February 18, 1947.
Gian-Carlo Menotti’s opera The Telephone premieres on Broadway.
And I am born.
1947 was an interesting year. Great Britain granted independence to India and Pakistan. Andre Gide won the Nobel Prize for Literature. Jackie Robinson broke the color barrier in baseball. The CIA was established. The so-called “Truman Doctrine” was declared allegedly in order to “aid Greece and Turkey against Communist rebels and Soviet expansionism.” The “House UnAmerican Activities Committee” began hearings into alleged “communist influence” in Hollywood, leading to “unfriendly witness” Alvah Bessie having his credit removed as screenwriter of Ruthless — shot in ’47 but released the following year. It was just the beginning of a culture-wide purge.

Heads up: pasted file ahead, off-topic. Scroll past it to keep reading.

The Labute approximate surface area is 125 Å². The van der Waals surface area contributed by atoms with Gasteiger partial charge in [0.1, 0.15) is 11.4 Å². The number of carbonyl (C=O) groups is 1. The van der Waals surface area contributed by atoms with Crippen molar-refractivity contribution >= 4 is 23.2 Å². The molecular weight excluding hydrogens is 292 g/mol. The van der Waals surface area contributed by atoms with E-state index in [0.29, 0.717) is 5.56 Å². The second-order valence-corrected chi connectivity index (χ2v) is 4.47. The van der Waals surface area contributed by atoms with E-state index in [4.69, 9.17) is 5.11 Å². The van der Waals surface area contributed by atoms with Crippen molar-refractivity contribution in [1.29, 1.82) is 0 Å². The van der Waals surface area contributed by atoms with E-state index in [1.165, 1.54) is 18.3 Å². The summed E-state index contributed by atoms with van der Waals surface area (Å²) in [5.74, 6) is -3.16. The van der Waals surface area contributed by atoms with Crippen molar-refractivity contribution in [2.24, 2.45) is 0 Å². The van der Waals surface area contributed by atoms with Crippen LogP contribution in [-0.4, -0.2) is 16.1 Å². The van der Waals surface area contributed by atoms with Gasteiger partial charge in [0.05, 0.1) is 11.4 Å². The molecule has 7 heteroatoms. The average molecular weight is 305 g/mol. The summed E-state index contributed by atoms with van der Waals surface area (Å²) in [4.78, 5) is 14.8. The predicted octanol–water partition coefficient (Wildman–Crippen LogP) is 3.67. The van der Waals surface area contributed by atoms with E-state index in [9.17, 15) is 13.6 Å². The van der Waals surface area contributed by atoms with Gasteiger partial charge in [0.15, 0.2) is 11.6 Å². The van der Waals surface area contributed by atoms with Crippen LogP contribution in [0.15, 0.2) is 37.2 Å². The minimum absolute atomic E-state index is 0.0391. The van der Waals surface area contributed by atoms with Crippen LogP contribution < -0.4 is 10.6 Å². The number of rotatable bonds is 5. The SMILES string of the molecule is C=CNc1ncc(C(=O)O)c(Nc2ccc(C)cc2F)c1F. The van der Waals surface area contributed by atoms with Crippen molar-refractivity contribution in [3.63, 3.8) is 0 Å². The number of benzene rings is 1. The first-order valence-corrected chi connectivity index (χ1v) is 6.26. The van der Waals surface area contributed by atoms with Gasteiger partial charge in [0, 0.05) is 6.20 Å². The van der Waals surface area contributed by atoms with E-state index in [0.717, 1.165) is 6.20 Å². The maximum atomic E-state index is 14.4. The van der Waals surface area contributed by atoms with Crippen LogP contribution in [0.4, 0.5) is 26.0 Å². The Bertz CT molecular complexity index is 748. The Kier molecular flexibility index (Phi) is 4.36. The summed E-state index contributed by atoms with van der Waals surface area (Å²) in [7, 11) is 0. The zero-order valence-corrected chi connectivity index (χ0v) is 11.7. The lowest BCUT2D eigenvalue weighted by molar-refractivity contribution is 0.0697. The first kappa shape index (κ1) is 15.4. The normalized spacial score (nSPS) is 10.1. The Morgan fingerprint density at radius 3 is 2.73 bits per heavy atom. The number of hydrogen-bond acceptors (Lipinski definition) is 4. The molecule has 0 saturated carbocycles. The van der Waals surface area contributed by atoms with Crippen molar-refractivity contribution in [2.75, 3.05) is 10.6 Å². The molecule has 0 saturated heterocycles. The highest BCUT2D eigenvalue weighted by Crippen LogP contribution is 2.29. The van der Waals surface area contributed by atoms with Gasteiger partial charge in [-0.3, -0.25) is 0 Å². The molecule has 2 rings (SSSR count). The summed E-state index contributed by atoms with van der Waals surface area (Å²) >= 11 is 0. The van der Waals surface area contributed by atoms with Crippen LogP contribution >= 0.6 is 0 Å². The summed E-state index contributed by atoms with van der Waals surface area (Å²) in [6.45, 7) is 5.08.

Meanwhile in 1947 chief HUAC stoolie Elia Kazan won the Oscar for Gentleman’s Agreement , the first major Hollywood film about anti-semitism — produced by the sole goyish studio 20th Century Fox.
(The less said about John Travolta, Cybill Shepherd, and Yoko Ono the better.)
My most baroque birthday gift, however, came from the ineffable Joan Walsh, recently ascended to the presumed editorial cyberheights of Salon:
Enjoy the new gig.
And go Cheney yourself!